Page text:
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How is the letter 's' (or the 's' sound) pronounced in Spain?

We know that following groups of syllables

  1. se, si, sa, so, su
  2. ce, ci, za, zo, zu

can be pronunced in 3 different ways:

  • "distinción"
    1. /s/ + vowel
    2. /θ/ + vowel
  • "seseo"
    1. /s/ + vowel
    2. /s/ + vowel
  • "ceceo"
    1. /θ/ + vowel
    2. /θ/ + vowel

The question is: approximately how many people in Spain use each of these pronunciations?

I don't ask for Latin America because I know they use "seseo".

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marked as duplicate by Dori Nov 16 '11 at 0:06

This question has been asked before and already has an answer. If those answers do not fully address your question, please ask a new question.

This appears to be nearly the same question as How is the letter 's' pronounced in Spain?. As that one is older and has more answers, I'm closing this is favor of that—but please feel free to add the details from this question there. – Dori Nov 16 '11 at 0:06
@Dori I'm not asking the same thing and this is much more detailed (for ex. I'm not talking only about 's'). Anyway you have the chance to merge the 2 questions and their answers as an admin. – bluish Nov 18 '11 at 7:54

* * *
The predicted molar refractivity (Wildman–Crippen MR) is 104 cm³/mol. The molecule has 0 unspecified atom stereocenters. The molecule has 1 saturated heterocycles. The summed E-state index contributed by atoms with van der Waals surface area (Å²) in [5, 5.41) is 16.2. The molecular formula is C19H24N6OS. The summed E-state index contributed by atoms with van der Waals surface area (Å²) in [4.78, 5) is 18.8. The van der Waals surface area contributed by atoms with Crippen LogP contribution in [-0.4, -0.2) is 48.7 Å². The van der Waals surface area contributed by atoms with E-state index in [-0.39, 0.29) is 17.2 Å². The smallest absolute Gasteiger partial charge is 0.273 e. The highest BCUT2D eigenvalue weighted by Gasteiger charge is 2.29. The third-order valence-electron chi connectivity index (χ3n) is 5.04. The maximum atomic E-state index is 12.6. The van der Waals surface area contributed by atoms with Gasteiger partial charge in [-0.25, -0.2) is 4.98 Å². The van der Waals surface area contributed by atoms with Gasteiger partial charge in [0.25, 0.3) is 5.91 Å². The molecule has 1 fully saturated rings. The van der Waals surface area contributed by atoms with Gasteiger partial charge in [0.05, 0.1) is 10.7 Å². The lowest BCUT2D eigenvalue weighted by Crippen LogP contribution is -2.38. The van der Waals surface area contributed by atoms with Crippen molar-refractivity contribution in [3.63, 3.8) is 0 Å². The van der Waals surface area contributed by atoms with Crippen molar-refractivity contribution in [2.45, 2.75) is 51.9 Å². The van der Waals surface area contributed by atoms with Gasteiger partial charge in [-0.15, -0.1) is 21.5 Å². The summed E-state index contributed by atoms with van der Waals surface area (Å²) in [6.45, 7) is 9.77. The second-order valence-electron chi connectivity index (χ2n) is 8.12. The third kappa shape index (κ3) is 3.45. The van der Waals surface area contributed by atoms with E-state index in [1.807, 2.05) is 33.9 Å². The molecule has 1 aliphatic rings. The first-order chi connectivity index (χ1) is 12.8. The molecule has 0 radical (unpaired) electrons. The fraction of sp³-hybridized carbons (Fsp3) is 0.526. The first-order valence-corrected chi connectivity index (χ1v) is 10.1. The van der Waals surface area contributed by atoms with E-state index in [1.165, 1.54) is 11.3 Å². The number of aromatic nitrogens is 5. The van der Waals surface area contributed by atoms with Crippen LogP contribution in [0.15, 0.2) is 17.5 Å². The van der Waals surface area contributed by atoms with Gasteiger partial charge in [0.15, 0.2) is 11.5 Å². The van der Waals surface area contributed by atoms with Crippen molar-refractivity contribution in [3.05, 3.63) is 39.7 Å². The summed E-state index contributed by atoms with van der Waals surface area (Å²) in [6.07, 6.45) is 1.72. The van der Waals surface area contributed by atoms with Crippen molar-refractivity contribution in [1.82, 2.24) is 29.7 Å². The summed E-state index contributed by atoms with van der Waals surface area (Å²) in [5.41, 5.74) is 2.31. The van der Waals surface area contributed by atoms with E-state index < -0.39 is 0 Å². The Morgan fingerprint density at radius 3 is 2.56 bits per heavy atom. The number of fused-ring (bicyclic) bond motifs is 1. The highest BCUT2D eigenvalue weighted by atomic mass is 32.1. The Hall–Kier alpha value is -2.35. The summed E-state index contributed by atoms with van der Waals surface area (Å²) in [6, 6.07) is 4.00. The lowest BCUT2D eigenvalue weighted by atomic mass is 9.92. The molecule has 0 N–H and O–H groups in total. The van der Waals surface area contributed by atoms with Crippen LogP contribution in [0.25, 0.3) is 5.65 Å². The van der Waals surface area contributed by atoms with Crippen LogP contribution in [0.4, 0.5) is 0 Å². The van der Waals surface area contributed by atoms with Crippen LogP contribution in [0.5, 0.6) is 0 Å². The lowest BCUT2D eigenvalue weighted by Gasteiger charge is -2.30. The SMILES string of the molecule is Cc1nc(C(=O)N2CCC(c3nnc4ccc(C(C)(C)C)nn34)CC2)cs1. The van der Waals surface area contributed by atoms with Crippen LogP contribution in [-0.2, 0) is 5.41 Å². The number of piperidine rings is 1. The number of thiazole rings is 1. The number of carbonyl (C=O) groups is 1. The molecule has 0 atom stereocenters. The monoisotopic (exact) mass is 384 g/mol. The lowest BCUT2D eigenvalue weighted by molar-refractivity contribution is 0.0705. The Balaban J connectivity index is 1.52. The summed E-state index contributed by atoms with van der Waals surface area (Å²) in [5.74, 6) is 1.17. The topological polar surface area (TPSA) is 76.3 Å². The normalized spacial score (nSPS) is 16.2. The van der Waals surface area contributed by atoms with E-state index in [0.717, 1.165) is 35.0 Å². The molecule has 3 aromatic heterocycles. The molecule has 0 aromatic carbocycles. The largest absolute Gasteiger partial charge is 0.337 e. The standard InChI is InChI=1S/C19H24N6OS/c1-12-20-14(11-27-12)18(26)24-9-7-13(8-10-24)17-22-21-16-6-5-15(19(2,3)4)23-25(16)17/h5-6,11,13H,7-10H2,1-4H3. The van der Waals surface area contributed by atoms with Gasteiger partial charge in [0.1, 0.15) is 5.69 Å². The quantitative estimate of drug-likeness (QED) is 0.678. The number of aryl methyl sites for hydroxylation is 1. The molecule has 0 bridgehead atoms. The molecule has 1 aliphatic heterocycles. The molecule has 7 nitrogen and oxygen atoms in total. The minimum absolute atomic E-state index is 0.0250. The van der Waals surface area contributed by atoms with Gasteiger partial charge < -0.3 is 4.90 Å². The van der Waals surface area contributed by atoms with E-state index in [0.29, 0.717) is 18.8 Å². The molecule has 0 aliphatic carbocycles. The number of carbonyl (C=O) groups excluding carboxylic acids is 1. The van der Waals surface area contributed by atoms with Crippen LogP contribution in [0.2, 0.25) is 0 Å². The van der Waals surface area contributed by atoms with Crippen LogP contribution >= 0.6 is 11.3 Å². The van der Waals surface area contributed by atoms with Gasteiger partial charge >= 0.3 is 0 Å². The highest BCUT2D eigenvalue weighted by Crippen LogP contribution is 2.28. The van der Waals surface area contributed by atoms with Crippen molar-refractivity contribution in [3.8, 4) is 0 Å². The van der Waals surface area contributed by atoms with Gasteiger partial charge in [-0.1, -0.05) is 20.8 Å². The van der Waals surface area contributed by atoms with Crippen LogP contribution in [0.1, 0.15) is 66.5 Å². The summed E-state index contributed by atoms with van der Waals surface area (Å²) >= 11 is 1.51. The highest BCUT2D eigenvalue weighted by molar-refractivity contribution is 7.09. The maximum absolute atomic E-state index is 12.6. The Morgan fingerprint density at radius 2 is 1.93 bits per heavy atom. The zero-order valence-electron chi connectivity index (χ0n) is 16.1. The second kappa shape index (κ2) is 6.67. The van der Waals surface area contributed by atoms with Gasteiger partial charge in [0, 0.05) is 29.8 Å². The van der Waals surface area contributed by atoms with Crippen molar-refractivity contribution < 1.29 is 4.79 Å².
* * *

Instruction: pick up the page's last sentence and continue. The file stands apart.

The other question is extremely confusingly named, and posed. Without a bunch of fixing I don't think it makes a good "master" question to redirect other closed dupes to in its current state. – hippietrail Dec 2 '11 at 12:16
The other question asks about 's' in Spain, it does not worry about the pronounciation of z/c. These are very different questions. – guifa Jun 23 '14 at 4:52

Seseo - used entirely in the Canary Islands and rarely in Andalusia.

Ceceo - can be often found in western and southern Andalusia.

You can safely say that in the rest of the Spain both sounds are correctly distinguished.

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"Correctly" distinguished? What makes one way correct over another? – Richard Nov 16 '11 at 17:51
I meant: they pronounce each sound as it is supposed to be: θ for c/z, s for s. – vemv Nov 16 '11 at 18:34
This seems to answer a specific question I also wanted to ask that doesn't seem to be clearly addressed in the so-called duplicate. – hippietrail Dec 2 '11 at 12:37

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